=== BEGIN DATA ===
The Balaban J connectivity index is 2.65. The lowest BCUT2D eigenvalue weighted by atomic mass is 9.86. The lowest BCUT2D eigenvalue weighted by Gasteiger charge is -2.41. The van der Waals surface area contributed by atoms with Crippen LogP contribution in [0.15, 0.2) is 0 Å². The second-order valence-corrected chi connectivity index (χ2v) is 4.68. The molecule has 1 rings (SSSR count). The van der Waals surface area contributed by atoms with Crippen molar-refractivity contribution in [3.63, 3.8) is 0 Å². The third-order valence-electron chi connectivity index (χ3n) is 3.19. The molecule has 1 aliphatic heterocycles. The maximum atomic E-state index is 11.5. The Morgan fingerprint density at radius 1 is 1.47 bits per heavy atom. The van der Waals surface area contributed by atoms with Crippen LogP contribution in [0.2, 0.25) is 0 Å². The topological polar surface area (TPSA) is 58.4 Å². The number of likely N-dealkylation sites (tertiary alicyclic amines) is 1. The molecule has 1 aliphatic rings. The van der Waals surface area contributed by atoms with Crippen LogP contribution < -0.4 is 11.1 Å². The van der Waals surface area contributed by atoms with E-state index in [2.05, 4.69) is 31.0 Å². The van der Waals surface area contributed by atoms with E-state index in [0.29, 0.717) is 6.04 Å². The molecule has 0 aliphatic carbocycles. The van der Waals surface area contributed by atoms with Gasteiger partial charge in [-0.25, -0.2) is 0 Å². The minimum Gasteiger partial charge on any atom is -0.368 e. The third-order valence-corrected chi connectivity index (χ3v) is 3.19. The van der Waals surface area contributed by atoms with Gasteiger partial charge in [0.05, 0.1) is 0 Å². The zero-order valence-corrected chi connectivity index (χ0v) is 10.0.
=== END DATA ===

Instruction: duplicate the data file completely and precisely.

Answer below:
The Balaban J connectivity index is 2.65. The lowest BCUT2D eigenvalue weighted by atomic mass is 9.86. The lowest BCUT2D eigenvalue weighted by Gasteiger charge is -2.41. The van der Waals surface area contributed by atoms with Crippen LogP contribution in [0.15, 0.2) is 0 Å². The second-order valence-corrected chi connectivity index (χ2v) is 4.68. The molecule has 1 rings (SSSR count). The van der Waals surface area contributed by atoms with Crippen molar-refractivity contribution in [3.63, 3.8) is 0 Å². The third-order valence-electron chi connectivity index (χ3n) is 3.19. The molecule has 1 aliphatic heterocycles. The maximum atomic E-state index is 11.5. The Morgan fingerprint density at radius 1 is 1.47 bits per heavy atom. The van der Waals surface area contributed by atoms with Crippen LogP contribution in [0.2, 0.25) is 0 Å². The topological polar surface area (TPSA) is 58.4 Å². The number of likely N-dealkylation sites (tertiary alicyclic amines) is 1. The molecule has 1 aliphatic rings. The van der Waals surface area contributed by atoms with Crippen LogP contribution < -0.4 is 11.1 Å². The van der Waals surface area contributed by atoms with E-state index in [2.05, 4.69) is 31.0 Å². The van der Waals surface area contributed by atoms with E-state index in [0.29, 0.717) is 6.04 Å². The molecule has 0 aliphatic carbocycles. The van der Waals surface area contributed by atoms with Gasteiger partial charge in [-0.25, -0.2) is 0 Å². The minimum Gasteiger partial charge on any atom is -0.368 e. The third-order valence-corrected chi connectivity index (χ3v) is 3.19. The van der Waals surface area contributed by atoms with Gasteiger partial charge in [0.05, 0.1) is 0 Å². The zero-order valence-corrected chi connectivity index (χ0v) is 10.0.